I once swam in liquid darkness. I could touch it, taste it and smell it. It was far more sinister than the mere absence of light. It was an amoral creature with a deep, bloodcurdling growl. All my assumptions about God were challenged and, in a climactic moment, I peered into Deity's eyes. My world expanded in a stroke and the growl was silenced.
The darkness enveloped me in the fall of 1987, when I was a 31-year-old soon-to-be married seminary student convinced of my own idiocy: My fiancé and I had scheduled our wedding for Dec. 19 in the Rochester area of New York, which meant we were asking for a historic white-out. I was so focused on marriage that I barely noticed the ugly gash digging into the flesh of the left side of my tongue. And why worry? I was Mr. Squeaky Clean: never smoked, toked, snorted or chewed. What goes around comes around: I'm safe.
But it hurt -- and it was rock-hard, and I was losing weight.
I finally visited the doctor, who gave me some cream and insisted I return. The cream didn't work, so there I was, a week later, sitting in his office while he called a specialist to set up an emergency appointment. The odds were I had cancer -- and the tumor was big.
Walking Through The Fog
I remember avoiding the eyes of my fellow students and confining myself to my room, which became my hermit's cell, my cocoon, my retreat from all the uneasy gazes as the word inevitably spread. I remember my fiancé sobbing and my mother gasping over the phone. I remember my irrational but real guilt for causing so much grief. I offered Andrea the option of bailing out of the marriage ("Do you really want to be a widow?"). She told me to shut-up. Bless her.
The specialist confirmed it. I did, indeed, have cancer. There were options, of course: surgery would remove a little less than half my tongue. I would speak with a severe speech impediment and find a different way of eating and ...
Uh, God ...
What about the burning bush experience that led me to shelve my journalism career? And my clean living? Am I the male version of Ali McGraw's character in Love Story, which was a stupid movie to begin with? My entire life winds up as an unsold script for a bad remake of a sappy tear jerker? Is this how you get your kicks?
It was there, in my cocoon of a room, that I pictured myself standing on a wind-swept field beneath a blackened sky, peering over a cliff with no bottom. Suddenly, a massive, monster god -- a divine fiend -- cackled, picked me up like an insect, and threw me into the darkness.
I didn't doubt God's existence. I doubted God's sanity and morality. Christianity holds that goodness lay beneath the fallen world -- a goodness possessed in God himself. Evil is rampant and terrible, but God, who spans creation's length and breadth, is holy and loving. That means that love beats at reality's heart and will eventually reign victorious. But maybe not. Maybe God is a celestial sociopath akin to the malicious child ripping insect wings: the cosmic center beats with unapologetic malevolence. The mask has slipped. We see God's true face -- and it's an omnipresent Stalin.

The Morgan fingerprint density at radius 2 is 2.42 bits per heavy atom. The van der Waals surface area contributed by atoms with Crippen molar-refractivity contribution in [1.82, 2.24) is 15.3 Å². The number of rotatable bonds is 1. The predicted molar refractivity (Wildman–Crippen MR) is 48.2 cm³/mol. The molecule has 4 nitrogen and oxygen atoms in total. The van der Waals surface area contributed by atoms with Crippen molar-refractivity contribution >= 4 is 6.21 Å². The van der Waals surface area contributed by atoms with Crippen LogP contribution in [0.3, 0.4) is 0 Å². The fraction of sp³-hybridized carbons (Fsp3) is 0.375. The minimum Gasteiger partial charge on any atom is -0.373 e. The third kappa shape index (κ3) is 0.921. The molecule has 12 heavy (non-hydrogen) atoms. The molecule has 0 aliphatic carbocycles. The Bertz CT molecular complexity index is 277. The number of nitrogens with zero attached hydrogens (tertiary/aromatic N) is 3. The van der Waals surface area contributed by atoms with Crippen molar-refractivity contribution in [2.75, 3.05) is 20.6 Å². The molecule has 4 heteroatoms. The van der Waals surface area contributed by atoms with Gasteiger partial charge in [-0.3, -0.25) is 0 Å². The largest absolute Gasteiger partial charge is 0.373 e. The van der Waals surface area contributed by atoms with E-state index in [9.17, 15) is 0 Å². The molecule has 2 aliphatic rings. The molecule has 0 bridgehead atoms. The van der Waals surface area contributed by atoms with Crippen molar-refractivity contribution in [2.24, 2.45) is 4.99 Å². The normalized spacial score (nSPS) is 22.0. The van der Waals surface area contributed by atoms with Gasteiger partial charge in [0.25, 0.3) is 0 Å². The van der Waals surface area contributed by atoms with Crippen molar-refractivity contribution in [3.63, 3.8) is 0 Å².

Give me atheism's angst over this.
In The Audience
But the mental imagery changed and became almost as vivid as a vision: I now stood on another field beneath a blackened sky, only this time I was in that braying crowd at the crucifixion. I could almost smell the grass. The focal point, of course, was Christ, who hung between the two thieves. Everyone hurled curses. The guards stood with ready pikes, prepared for a riot and willing to do their worst for the emperor and Pax Romana.
Suddenly, Christ lifted his head and peered directly into my eyes. I felt his empathy. I felt indescribable love. I felt strange but wonderful peace.
I said it aloud: "Oh my God, you know."
I was peering into the Incarnation's beauty: Jesus is fully God and fully human. He didn't merely act like a human; he wasn't a human-like wraith. He was God living a genuinely human life, which means God himself begged for mercy on a dark night; God himself experienced alienation from God ("My God, my God, why have you forsaken me?"). God himself hollered my anguished prayer; God himself felt my forsakenness. I do not only pray to a divine God, I pray to a human God.
Christ never spoke to me in that semi-vision -- just as the Father did not speak to him on that day -- so I never knew why I, Mr. Squeaky Clean, fell prey to cancer. But I was no longer asking "why" because the divine fiend was gone.
I opted for twice-a-day radiation therapy at Massachusetts General Hospital in which my tongue and mouth were gradually burned. Andrea and I moved our wedding to Nov. 28 and held a private ceremony so I could be with her while in out-patient treatment. The doctors warned me I would feel nothing at first, but the pain would grow. They were right. I could not eat my own wedding cake on Dec. 19, when we held our public ceremony, and my throat and mouth were eventually so seared that even water hurt.
The tumor, thank God, was cindered along with most of my salivary glands (I now only have one third of my former spit). I lost my thick beard, so my photographs display "pre-cancer" and "post-cancer" looks. But I speak normally, which allows me to describe my own Good Friday, the day on which I walked into Jesus's Good Friday, when God gazed into all our eyes and said, in silence, declared, "I am one with you."